Moondancer was a local hero of a previous generation. And seeing as us apprentice drinkers were 16, “a previous generation” meant “about eight years ago”. Which in this case meant the mid 70s.
Moondancer got himself into all sorts of scrapes. He dressed like a 1960s hippy, with loon pants and a gentleman’s necktie knotted around his knee. He endeared himself to many and those who knew him talked about him often. To me, as an impressionable teenager, he sounded like a wild-eyed poet. A wandering warrior shaman who lived life by his own rules, backed up by a lifetime of mystical knowledge. I mean, the name says it all doesn’t it? Moondancer.
I held this opinion for many years. Then I discovered how Moondancer came by his unusual moniker. Before Trillians was called Trillians, it was called The Jubilee. And before it was called The Jubilee, it was called The Man On The Moon. Moondancer used to go in that bar of a night time, get ripped, and dance in front of the juke box all night. He was The Man On The Moon Dancer. And seeing as that’s a bit unwieldy as nick names go, he became Moondancer.
This was a bit disappointing. Not hugely disappointing, though. I’m well aware that the likelihood of finding a bona fide Shaman Warrior Poet in Newcastle upon Tyne was always going to be pretty slim. It was just kind of nice to think that some people I knew may have met one in the form of Mr Moondancer.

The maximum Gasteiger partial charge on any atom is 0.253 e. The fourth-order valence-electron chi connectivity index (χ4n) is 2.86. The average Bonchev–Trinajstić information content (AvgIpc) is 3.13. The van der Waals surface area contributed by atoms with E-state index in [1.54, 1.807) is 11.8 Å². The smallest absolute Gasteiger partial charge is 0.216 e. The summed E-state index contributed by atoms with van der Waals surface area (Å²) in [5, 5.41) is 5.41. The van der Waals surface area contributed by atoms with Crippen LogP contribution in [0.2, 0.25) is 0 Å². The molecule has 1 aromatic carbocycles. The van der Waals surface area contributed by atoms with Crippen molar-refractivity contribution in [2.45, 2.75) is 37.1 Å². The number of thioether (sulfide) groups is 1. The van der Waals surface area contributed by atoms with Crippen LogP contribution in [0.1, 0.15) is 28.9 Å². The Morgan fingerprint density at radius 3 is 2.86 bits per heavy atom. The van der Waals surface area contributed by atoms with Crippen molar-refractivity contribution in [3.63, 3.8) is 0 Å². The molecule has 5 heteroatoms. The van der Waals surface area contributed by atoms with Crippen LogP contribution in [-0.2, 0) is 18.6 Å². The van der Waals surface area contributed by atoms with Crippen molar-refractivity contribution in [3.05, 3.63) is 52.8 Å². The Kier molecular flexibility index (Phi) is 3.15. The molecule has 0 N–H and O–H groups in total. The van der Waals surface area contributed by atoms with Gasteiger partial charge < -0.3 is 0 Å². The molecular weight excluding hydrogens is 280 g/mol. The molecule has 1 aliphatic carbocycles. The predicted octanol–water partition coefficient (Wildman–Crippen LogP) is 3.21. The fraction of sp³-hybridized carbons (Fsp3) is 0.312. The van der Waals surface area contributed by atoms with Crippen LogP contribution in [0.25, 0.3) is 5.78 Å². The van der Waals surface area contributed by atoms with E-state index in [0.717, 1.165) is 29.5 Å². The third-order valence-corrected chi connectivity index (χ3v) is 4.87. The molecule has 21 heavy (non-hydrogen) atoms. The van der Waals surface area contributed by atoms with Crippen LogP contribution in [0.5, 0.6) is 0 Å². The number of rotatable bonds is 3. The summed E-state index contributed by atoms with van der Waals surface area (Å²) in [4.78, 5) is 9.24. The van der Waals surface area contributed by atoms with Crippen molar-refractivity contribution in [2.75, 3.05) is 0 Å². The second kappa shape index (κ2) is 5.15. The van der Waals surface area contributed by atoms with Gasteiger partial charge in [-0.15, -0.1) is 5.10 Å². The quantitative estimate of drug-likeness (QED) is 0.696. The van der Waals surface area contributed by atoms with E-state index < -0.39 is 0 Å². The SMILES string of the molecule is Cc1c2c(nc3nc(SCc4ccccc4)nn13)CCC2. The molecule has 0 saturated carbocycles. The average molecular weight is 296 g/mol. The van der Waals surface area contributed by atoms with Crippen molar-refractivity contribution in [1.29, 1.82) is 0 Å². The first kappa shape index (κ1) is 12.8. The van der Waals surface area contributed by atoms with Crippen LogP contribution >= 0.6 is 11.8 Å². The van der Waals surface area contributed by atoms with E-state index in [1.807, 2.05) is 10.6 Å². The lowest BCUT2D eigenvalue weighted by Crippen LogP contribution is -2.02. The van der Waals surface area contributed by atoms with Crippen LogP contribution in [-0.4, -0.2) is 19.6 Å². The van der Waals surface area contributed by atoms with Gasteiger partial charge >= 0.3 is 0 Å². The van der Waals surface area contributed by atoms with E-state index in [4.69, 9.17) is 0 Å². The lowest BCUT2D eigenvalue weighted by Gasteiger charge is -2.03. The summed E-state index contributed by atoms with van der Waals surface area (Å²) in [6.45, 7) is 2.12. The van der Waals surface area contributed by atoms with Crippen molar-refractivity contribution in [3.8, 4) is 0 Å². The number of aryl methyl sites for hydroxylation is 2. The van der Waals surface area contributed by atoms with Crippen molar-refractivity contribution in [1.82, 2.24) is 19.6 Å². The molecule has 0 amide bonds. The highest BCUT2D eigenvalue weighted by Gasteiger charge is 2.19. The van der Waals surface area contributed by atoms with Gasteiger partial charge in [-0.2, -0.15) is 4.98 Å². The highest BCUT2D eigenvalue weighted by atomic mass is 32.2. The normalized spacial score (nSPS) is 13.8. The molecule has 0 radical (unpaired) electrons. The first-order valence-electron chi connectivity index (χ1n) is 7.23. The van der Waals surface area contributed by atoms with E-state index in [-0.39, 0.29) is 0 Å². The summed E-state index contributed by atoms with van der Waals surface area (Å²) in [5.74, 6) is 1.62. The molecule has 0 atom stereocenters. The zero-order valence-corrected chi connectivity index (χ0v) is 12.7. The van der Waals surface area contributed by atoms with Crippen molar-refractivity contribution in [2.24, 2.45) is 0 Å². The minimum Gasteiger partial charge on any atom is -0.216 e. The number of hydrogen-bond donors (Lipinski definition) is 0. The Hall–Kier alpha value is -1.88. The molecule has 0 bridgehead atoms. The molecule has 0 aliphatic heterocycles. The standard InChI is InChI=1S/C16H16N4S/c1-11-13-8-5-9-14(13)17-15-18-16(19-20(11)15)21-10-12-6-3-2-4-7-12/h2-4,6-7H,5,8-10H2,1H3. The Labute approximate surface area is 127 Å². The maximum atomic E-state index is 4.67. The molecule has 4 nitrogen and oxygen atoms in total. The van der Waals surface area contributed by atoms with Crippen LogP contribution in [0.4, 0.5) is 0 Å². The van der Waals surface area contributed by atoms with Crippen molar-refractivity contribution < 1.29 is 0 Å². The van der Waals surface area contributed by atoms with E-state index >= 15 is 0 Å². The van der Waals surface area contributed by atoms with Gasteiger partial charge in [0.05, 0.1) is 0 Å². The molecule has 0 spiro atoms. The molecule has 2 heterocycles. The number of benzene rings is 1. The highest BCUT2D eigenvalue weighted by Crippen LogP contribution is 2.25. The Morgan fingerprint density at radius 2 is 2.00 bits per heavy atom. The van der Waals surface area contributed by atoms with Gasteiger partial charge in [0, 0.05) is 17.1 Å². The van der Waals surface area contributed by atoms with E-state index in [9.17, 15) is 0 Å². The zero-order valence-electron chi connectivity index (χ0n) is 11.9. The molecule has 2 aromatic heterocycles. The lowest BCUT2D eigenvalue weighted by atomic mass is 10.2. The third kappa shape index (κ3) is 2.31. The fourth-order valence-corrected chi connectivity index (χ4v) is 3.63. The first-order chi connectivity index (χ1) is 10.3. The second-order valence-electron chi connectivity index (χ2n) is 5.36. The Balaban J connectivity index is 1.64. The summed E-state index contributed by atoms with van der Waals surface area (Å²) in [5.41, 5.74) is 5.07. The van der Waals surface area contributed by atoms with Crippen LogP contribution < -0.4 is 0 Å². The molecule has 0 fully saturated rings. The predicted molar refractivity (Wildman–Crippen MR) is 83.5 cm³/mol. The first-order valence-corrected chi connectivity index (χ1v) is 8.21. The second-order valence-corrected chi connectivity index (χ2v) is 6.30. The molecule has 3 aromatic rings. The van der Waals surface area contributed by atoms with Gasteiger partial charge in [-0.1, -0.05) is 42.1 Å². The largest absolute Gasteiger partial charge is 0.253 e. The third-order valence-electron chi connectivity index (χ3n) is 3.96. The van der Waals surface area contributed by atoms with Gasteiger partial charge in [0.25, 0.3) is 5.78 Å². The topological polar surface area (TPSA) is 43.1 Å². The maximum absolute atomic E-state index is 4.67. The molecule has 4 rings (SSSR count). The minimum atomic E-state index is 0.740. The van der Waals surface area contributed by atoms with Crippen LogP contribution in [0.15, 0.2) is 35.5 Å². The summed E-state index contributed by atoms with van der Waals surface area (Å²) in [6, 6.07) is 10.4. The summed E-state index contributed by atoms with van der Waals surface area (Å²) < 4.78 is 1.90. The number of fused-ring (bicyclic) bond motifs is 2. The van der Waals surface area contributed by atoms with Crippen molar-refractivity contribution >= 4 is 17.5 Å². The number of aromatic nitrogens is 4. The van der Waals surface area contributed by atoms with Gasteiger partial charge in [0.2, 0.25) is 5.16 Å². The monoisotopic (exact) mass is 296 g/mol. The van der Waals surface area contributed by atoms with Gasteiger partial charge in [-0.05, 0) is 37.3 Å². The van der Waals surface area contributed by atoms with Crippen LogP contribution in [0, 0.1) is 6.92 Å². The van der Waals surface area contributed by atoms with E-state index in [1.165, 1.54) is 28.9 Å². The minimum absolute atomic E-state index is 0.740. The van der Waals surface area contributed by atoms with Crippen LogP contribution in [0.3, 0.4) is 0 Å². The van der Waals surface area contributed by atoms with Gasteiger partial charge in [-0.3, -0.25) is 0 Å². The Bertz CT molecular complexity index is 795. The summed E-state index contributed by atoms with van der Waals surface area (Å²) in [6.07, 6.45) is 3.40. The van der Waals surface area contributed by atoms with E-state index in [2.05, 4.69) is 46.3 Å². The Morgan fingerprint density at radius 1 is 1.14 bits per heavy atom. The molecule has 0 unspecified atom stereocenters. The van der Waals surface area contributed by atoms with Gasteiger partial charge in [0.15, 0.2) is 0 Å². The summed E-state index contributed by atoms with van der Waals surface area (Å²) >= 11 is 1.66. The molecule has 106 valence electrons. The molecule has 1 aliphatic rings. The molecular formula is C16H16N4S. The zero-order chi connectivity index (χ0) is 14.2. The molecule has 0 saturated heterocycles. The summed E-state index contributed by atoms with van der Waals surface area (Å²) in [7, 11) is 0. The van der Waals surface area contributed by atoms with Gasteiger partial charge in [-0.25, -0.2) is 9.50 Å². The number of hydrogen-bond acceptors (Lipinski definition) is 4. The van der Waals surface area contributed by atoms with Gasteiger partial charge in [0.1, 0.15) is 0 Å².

In the unlikely event that anyone who did know the man reads this, it would be nice if they could come forward with some support for him being a bit more JK Rowling and GP Taylor than Hunter S Thompson or Irvine Welsh. I’d like that.
Post Script :
Since originally posting this, I have found some old photos of Moondancer on a Facebook group. So, without further ado here he is. The man himself. Moondancer.
© Copyright Michael Grimes 2015
Tags: 1960s, 1984, 80s, Aladdins cave, Bullet belts, Carnaby Street, douglas adams, Gorf, Handyside, hippy, Hitler Youth, Hotblack desiato, hunter s thompson, irvine welsh, J K Rowling, JK Rowling, Kard Bar, Legend, Margaret Thatcher, moondancer, Motorhead, Newcastle, old folk, Patchouli, poet, Rock chicks, shaman, Shopping Mall, space cadets, Thatcher, The Handyside Arcade, The Hitch Hikers Guide To The Galaxy, The Hitchhikers Guide to the Galaxy, The Kard Bar, Trillians, victorian, video games, warrior, X-Box
About thedailygrimeAt that awkward age - too young to be a grumpy old man, but just acerbic and downtrodden enough to have an opinion. Read it here.